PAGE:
Optimizing Insecticide Resources: Global Trends in Vector Control

Tanya Tillett | 01 Apr 2012
Environmental Health Perspectives
Although insecticides have helped lower worldwide rates of infectious disease, the use of these chemicals must be monitored and controlled to avoid pest resistance and minimize associated risks to human health and the environment. Researchers have conducted a comprehensive assessment of trends in the global use of insecticides for vector-borne disease control over the last decade and found that the potential for overuse of pyrethroids could result in a loss of the effectiveness of long-lasting insecticidal nets (LNs), which have been one of the most successful tools for controlling malaria to date [EHP 120(4):577-582; van den Berg et al.].

The research team analyzed data from 125 countries that used organochlorines, organophosphates, carbamates, and pyrethroids for vector control between 2000 and 2009. Application methods were classified as residual spraying (spraying interior and peripheral surfaces of houses), space spraying (spraying exterior spaces), treatment of nets (not including factory manufacturing of LNs, which contain pyrethroids), and larviciding (treating aquatic breeding sites of mosquitoes with insecticides). The team conducted 2 analyses of insecticide use for each country, covering a 10-year and an annual average.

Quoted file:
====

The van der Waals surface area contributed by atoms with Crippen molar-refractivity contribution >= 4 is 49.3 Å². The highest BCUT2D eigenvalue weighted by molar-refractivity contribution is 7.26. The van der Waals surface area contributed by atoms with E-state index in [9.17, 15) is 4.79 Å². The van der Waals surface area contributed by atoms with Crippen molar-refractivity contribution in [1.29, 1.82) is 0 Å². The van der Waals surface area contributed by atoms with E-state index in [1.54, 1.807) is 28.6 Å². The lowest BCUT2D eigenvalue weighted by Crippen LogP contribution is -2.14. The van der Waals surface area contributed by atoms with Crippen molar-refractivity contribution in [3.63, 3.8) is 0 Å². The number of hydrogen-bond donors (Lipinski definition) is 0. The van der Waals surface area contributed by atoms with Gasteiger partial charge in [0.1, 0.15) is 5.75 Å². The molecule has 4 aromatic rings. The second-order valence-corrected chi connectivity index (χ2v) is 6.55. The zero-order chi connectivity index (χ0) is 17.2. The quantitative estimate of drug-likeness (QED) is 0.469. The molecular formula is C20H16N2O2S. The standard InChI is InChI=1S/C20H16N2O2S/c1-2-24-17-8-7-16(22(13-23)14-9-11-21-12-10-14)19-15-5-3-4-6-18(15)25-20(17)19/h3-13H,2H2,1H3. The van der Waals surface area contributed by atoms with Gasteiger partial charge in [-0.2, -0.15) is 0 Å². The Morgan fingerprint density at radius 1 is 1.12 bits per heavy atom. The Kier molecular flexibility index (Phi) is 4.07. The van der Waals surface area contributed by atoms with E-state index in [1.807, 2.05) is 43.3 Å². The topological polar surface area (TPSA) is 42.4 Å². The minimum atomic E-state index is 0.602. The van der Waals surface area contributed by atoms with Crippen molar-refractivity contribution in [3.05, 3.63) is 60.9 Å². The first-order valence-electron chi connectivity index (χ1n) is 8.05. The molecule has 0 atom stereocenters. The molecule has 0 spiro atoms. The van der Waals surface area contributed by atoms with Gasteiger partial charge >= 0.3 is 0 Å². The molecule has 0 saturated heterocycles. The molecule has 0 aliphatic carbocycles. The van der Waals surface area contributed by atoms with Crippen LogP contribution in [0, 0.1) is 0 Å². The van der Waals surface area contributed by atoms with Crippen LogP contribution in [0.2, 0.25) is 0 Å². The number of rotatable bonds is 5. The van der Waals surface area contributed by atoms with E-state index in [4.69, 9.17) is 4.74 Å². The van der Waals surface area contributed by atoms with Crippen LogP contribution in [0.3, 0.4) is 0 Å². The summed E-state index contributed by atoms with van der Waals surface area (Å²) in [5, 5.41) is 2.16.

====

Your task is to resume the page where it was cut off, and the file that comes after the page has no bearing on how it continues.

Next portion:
The main diseases targeted by insecticide use were malaria, dengue, leishmaniasis, and Chagas disease. The organochlorine DDT was by far the most used insecticide in terms of quantity (71%), with India accounting for most applications (82%) and African countries accounting for the rest. Globally the use of DDT has not changed substantially since the Stockholm Convention on Persistent Organic Pollutants was established in 2004, although use increased sharply in Africa until 2008.

Pyrethroid use in residual and space spraying accounted for the greatest surface or area covered (81%), with most use occurring in the Americas, although an increase occurred in African countries. Global pyrethroid use has increased steadily since 2004, mainly due to increased use for residual spraying, a factor the authors warn could promote resistance among mosquitoes, negatively affecting the long-term effectiveness of treated bed nets. They warn that "in areas where resistance genes have already spread, immediate implementation of resistance management is required to preserve the effectiveness of available tools, including LNs."

The main limitation of the study is countries' potential lack of capacity for reporting insecticide use, especially regarding dengue control (which tends to be less structured than malaria control). Even so, the data collected can help guide global strategies on vector control and resistance management.